ledit procédé comprenant la détermination du fait que le niveau de stabilisation d'un polypeptide p53 ubiquitiné mis en contact avec un polypeptide USP10 en présence d'un agent d'essai est ou non inférieur au niveau de stabilisation dudit polypeptide p53 ubiquitiné mis en contact avec ledit polypeptide USP10 en l'absence dudit agent d'essai,
dans lequel la présence dudit niveau de stabilisation dudit polypeptide p53 ubiquitiné mis en contact avec ledit polypeptide USP10 en présence dudit agent d'essai qui est inférieur audit niveau de stabilisation dudit polypeptide p53 ubiquitiné mis en contact avec ledit polypeptide USP10 en l'absence dudit agent d'essai indique que ledit agent d'essai est ledit antagoniste.
 
8. Procédé in vitro, dosage à base de cellules in vitro, dosage sans cellules in vitro et/ou modèle animal non humain in vivo pour identifier une stabilisation de polypeptides p53 médiée par un agoniste de polypeptide USP10,
ledit procédé comprenant la détermination du fait que le niveau de stabilisation d'un polypeptide p53 ubiquitiné mis en contact avec un polypeptide USP10 en présence d'un agent d'essai est ou non supérieur au niveau de stabilisation dudit polypeptide p53 ubiquitiné mis en contact avec ledit polypeptide USP10 en l'absence dudit agent d'essai,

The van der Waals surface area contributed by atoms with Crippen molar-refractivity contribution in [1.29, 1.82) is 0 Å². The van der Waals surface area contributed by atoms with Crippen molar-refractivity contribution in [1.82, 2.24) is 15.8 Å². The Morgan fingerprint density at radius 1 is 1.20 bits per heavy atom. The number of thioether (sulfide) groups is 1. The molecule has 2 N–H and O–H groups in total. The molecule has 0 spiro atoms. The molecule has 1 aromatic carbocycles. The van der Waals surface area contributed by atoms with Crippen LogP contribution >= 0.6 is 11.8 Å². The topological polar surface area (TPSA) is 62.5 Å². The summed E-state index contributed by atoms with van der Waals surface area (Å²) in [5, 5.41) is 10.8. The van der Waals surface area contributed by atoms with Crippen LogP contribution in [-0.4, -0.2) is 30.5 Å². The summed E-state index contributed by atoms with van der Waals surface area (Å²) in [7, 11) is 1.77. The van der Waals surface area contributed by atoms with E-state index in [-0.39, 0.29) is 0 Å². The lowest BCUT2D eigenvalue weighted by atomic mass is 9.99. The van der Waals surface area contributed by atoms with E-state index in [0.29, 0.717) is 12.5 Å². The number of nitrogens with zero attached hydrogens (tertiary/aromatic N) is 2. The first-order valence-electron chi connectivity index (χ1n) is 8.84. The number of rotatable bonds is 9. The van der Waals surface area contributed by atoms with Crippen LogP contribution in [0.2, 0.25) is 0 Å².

dans lequel la présence dudit niveau de stabilisation dudit polypeptide p53 ubiquitiné mis en contact avec ledit polypeptide USP10 en présence dudit agent d'essai qui est supérieur audit niveau de stabilisation dudit polypeptide p53 ubiquitiné mis en contact avec ledit polypeptide USP10 en l'absence dudit agent d'essai indique que ledit agent d'essai est ledit agoniste.
 
9. Procédé selon la revendication 7 ou 8,
dans lequel les agonistes ou antagonistes d'USP10 sont identifiés en utilisant un criblage in vitro qui comprend l'utilisation d'un polypeptide USP10 étiqueté par His purifié conjointement avec ubiquitine-AMC en tant que substrat.
 




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REFERENCES CITED IN THE DESCRIPTION



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Patent documents cited in the description




Non-patent literature cited in the description